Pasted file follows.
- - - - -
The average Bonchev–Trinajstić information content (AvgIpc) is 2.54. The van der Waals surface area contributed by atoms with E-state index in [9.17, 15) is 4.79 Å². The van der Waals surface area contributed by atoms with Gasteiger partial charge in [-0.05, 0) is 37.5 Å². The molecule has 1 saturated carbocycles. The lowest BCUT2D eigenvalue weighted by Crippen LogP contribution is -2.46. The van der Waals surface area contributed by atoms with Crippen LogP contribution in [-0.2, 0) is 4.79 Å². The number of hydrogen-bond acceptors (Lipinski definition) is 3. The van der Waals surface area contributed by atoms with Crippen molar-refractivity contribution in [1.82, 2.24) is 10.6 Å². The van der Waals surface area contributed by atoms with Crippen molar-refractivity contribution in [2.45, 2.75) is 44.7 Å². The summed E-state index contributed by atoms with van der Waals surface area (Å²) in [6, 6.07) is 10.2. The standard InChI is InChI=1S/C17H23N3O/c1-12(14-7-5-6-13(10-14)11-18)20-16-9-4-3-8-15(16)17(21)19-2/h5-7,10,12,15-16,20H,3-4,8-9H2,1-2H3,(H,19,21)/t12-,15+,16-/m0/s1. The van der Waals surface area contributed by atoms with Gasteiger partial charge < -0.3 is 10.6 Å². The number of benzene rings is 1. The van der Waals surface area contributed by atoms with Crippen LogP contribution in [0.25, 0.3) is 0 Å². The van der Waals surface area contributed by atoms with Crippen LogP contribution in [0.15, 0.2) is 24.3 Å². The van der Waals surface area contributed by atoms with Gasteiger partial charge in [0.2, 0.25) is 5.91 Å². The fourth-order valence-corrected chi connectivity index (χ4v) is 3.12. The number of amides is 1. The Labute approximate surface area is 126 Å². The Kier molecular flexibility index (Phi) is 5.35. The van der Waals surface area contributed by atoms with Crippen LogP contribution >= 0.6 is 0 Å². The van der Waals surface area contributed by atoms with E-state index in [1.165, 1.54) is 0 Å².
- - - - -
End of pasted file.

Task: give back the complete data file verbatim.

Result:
The average Bonchev–Trinajstić information content (AvgIpc) is 2.54. The van der Waals surface area contributed by atoms with E-state index in [9.17, 15) is 4.79 Å². The van der Waals surface area contributed by atoms with Gasteiger partial charge in [-0.05, 0) is 37.5 Å². The molecule has 1 saturated carbocycles. The lowest BCUT2D eigenvalue weighted by Crippen LogP contribution is -2.46. The van der Waals surface area contributed by atoms with Crippen LogP contribution in [-0.2, 0) is 4.79 Å². The number of hydrogen-bond acceptors (Lipinski definition) is 3. The van der Waals surface area contributed by atoms with Crippen molar-refractivity contribution in [1.82, 2.24) is 10.6 Å². The van der Waals surface area contributed by atoms with Crippen molar-refractivity contribution in [2.45, 2.75) is 44.7 Å². The summed E-state index contributed by atoms with van der Waals surface area (Å²) in [6, 6.07) is 10.2. The standard InChI is InChI=1S/C17H23N3O/c1-12(14-7-5-6-13(10-14)11-18)20-16-9-4-3-8-15(16)17(21)19-2/h5-7,10,12,15-16,20H,3-4,8-9H2,1-2H3,(H,19,21)/t12-,15+,16-/m0/s1. The van der Waals surface area contributed by atoms with Gasteiger partial charge < -0.3 is 10.6 Å². The number of benzene rings is 1. The van der Waals surface area contributed by atoms with Crippen LogP contribution in [0.25, 0.3) is 0 Å². The van der Waals surface area contributed by atoms with Crippen LogP contribution in [0.15, 0.2) is 24.3 Å². The van der Waals surface area contributed by atoms with Gasteiger partial charge in [0.2, 0.25) is 5.91 Å². The fourth-order valence-corrected chi connectivity index (χ4v) is 3.12. The number of amides is 1. The Labute approximate surface area is 126 Å². The Kier molecular flexibility index (Phi) is 5.35. The van der Waals surface area contributed by atoms with Crippen LogP contribution >= 0.6 is 0 Å². The van der Waals surface area contributed by atoms with E-state index in [1.165, 1.54) is 0 Å².